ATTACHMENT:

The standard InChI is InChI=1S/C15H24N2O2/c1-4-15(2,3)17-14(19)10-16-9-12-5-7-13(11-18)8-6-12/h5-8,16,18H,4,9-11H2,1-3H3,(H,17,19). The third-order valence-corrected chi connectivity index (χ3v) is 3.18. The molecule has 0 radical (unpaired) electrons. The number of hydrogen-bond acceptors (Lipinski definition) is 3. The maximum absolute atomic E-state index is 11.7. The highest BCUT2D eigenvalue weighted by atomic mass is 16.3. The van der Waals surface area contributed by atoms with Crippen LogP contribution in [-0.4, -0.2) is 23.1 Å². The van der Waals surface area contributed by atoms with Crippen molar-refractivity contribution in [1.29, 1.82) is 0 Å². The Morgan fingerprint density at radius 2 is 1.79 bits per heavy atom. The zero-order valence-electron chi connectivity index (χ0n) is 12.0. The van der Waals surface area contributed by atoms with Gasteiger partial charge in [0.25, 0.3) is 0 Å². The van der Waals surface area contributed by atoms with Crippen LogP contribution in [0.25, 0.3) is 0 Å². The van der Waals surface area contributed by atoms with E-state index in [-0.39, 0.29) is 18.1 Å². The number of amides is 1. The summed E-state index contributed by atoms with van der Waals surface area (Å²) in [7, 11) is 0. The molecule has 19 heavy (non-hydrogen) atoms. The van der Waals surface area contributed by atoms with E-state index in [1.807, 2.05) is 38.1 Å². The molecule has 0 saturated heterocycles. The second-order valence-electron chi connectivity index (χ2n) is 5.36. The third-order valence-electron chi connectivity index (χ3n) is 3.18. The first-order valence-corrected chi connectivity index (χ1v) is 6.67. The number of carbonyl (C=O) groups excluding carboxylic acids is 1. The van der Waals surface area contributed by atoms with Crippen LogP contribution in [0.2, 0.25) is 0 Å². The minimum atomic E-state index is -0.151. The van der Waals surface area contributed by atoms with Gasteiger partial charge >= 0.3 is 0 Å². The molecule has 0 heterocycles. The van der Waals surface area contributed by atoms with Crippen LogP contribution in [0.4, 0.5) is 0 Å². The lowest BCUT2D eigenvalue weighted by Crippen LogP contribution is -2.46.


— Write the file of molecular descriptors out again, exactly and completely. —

The standard InChI is InChI=1S/C15H24N2O2/c1-4-15(2,3)17-14(19)10-16-9-12-5-7-13(11-18)8-6-12/h5-8,16,18H,4,9-11H2,1-3H3,(H,17,19). The third-order valence-corrected chi connectivity index (χ3v) is 3.18. The molecule has 0 radical (unpaired) electrons. The number of hydrogen-bond acceptors (Lipinski definition) is 3. The maximum absolute atomic E-state index is 11.7. The highest BCUT2D eigenvalue weighted by atomic mass is 16.3. The van der Waals surface area contributed by atoms with Crippen LogP contribution in [-0.4, -0.2) is 23.1 Å². The van der Waals surface area contributed by atoms with Crippen molar-refractivity contribution in [1.29, 1.82) is 0 Å². The Morgan fingerprint density at radius 2 is 1.79 bits per heavy atom. The zero-order valence-electron chi connectivity index (χ0n) is 12.0. The van der Waals surface area contributed by atoms with Gasteiger partial charge in [0.25, 0.3) is 0 Å². The van der Waals surface area contributed by atoms with Crippen LogP contribution in [0.25, 0.3) is 0 Å². The van der Waals surface area contributed by atoms with E-state index in [-0.39, 0.29) is 18.1 Å². The number of amides is 1. The summed E-state index contributed by atoms with van der Waals surface area (Å²) in [7, 11) is 0. The molecule has 19 heavy (non-hydrogen) atoms. The van der Waals surface area contributed by atoms with E-state index in [1.807, 2.05) is 38.1 Å². The molecule has 0 saturated heterocycles. The second-order valence-electron chi connectivity index (χ2n) is 5.36. The third-order valence-electron chi connectivity index (χ3n) is 3.18. The first-order valence-corrected chi connectivity index (χ1v) is 6.67. The number of carbonyl (C=O) groups excluding carboxylic acids is 1. The van der Waals surface area contributed by atoms with Crippen LogP contribution in [0.2, 0.25) is 0 Å². The minimum atomic E-state index is -0.151. The van der Waals surface area contributed by atoms with Gasteiger partial charge >= 0.3 is 0 Å². The molecule has 0 heterocycles. The van der Waals surface area contributed by atoms with Crippen LogP contribution in [0.4, 0.5) is 0 Å². The lowest BCUT2D eigenvalue weighted by Crippen LogP contribution is -2.46.